The rest of the premieres were not as strong at all. Greta, the new thriller starring Chloe Moretz, debuted all the way down at #8 with $4.5 million box office. To be fair, however, the film was in a constant battle for its spot as three other films also reported earnings around $4 million for the weekend. Of note, Green Book, fresh off winning the Academy Award for Best Picture one weekend ago, splashed back into more theaters to arise even higher in the top 10 with its domestic total now sitting at $73 million. Don’t count on it remaining there long as bigger blockbusters will be swooping as we plow through the last remnants of winter movies.

Check out the full listing of the top 10 box office weekend results below:

How to Train Your Dragon: The Hidden World ($30,046,000)

Tyler Perry’s A Madea Family Funeral ($27,050,000)

Alita: Battle Angel ($7,000,000)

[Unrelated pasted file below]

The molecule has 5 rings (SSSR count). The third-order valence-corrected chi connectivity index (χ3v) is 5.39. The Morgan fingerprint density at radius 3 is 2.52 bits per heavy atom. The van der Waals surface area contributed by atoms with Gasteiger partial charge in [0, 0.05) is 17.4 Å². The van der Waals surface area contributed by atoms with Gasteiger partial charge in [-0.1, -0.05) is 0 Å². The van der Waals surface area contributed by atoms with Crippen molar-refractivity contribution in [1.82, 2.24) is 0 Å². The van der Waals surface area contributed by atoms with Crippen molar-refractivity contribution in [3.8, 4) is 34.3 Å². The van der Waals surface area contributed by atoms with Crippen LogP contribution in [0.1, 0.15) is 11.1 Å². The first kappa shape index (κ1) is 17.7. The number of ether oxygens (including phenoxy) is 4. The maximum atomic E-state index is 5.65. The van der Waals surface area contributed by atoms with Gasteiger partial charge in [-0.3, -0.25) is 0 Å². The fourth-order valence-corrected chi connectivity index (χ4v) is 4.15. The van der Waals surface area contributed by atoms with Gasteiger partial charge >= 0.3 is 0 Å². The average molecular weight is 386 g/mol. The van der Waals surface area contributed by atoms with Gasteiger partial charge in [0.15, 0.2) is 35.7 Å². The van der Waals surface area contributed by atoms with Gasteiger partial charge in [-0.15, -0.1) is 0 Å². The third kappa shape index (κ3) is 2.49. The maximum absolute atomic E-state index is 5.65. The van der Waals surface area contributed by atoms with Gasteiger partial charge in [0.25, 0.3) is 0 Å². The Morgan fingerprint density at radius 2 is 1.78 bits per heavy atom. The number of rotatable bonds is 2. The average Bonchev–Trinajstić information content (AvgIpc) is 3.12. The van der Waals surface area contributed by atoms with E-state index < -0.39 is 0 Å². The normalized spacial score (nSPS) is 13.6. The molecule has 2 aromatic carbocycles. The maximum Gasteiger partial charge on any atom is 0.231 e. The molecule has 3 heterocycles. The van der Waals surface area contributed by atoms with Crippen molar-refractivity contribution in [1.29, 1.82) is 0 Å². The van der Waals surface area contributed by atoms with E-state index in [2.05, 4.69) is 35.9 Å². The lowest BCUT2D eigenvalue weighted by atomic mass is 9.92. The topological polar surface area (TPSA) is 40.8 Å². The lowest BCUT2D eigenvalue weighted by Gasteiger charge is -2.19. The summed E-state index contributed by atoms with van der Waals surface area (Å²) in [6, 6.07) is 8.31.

The LEGO Movie 2: The Second Part ($6,615,000)

Green Book ($4,711,000)

Fighting With My Family ($4,691,284)

Isn’t it Romantic ($4,645,000)

Greta ($4,585,000)

What Men Want ($2,700,000)

Happy Death Day 2U ($2,516,000)

Next weekend is once again all about Marvel as their latest superhero solo film, Captain Marvel, will be appearing in 4,100 theaters.


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Review: “Captain Marvel” is a Solidly Sensational Sci-Fi Adventure

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Captain Marvel joins the ranks of the Marvel Cinematic Universe in a much different way. She slides into the MCU via a twisty sci-fi adventure of the 1990s, before the Avengers were formed. And though the film does serve as a strong bridge picture that answers a few more questions about the Marvel universe, the film quickly becomes its own thing and gives its hero a real identity as the powerful addition to the superhero ensemble.

Brie Larson plays Carol Danvers, a woman not sure if she’s a human pilot of Earth or a soldier of the Kree empire’s Starforce. There’s little time to explore these conflicting visions she’s having when there’s special energy powers to control and a war being waged against the shape-shifting Skrull alien creatures. A detour to 1990s Earth gives her a bit of time to find out more while also hunting down some more Skrulls, leading to some interesting scenarios when combatting aliens that could look like old ladies.

Marvel Studios’ CAPTAIN MARVEL..Captain Marvel (Brie Larson) ..Photo: Film Frame..©Marvel Studios 2019